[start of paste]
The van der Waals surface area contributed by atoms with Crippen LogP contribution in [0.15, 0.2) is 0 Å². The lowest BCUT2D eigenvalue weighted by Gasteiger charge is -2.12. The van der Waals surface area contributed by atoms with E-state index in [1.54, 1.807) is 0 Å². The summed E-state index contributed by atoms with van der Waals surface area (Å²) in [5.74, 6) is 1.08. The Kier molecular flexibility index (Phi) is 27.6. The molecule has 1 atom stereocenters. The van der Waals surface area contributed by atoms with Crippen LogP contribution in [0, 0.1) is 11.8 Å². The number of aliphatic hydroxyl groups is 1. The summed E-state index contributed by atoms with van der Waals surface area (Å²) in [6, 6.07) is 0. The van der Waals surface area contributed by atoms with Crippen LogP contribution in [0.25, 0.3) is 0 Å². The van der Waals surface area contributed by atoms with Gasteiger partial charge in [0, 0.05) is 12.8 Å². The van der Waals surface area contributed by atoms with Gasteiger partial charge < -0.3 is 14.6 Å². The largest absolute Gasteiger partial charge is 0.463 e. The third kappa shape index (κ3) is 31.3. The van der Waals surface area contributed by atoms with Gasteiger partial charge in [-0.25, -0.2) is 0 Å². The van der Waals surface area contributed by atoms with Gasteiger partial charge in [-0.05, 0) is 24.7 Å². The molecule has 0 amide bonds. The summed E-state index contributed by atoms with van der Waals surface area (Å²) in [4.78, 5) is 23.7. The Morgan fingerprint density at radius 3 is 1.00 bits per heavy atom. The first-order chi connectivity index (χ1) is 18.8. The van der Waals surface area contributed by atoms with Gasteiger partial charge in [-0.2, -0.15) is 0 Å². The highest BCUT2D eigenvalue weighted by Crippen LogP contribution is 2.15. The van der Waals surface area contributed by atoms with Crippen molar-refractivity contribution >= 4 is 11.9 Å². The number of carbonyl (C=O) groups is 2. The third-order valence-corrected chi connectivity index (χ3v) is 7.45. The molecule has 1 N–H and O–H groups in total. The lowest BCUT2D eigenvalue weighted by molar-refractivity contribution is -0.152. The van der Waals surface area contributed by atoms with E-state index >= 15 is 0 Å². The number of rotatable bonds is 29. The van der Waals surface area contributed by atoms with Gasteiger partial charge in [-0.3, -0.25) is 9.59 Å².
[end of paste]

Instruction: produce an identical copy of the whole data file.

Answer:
The van der Waals surface area contributed by atoms with Crippen LogP contribution in [0.15, 0.2) is 0 Å². The lowest BCUT2D eigenvalue weighted by Gasteiger charge is -2.12. The van der Waals surface area contributed by atoms with E-state index in [1.54, 1.807) is 0 Å². The summed E-state index contributed by atoms with van der Waals surface area (Å²) in [5.74, 6) is 1.08. The Kier molecular flexibility index (Phi) is 27.6. The molecule has 1 atom stereocenters. The van der Waals surface area contributed by atoms with Crippen LogP contribution in [0, 0.1) is 11.8 Å². The number of aliphatic hydroxyl groups is 1. The summed E-state index contributed by atoms with van der Waals surface area (Å²) in [6, 6.07) is 0. The van der Waals surface area contributed by atoms with Crippen LogP contribution in [0.25, 0.3) is 0 Å². The van der Waals surface area contributed by atoms with Gasteiger partial charge in [0, 0.05) is 12.8 Å². The van der Waals surface area contributed by atoms with Gasteiger partial charge < -0.3 is 14.6 Å². The largest absolute Gasteiger partial charge is 0.463 e. The third kappa shape index (κ3) is 31.3. The van der Waals surface area contributed by atoms with Gasteiger partial charge in [-0.25, -0.2) is 0 Å². The van der Waals surface area contributed by atoms with Gasteiger partial charge in [-0.05, 0) is 24.7 Å². The molecule has 0 amide bonds. The summed E-state index contributed by atoms with van der Waals surface area (Å²) in [4.78, 5) is 23.7. The Morgan fingerprint density at radius 3 is 1.00 bits per heavy atom. The first-order chi connectivity index (χ1) is 18.8. The van der Waals surface area contributed by atoms with Gasteiger partial charge in [-0.2, -0.15) is 0 Å². The highest BCUT2D eigenvalue weighted by Crippen LogP contribution is 2.15. The van der Waals surface area contributed by atoms with Crippen molar-refractivity contribution >= 4 is 11.9 Å². The number of carbonyl (C=O) groups is 2. The third-order valence-corrected chi connectivity index (χ3v) is 7.45. The molecule has 1 N–H and O–H groups in total. The lowest BCUT2D eigenvalue weighted by molar-refractivity contribution is -0.152. The van der Waals surface area contributed by atoms with E-state index >= 15 is 0 Å². The number of rotatable bonds is 29. The van der Waals surface area contributed by atoms with Gasteiger partial charge in [-0.3, -0.25) is 9.59 Å².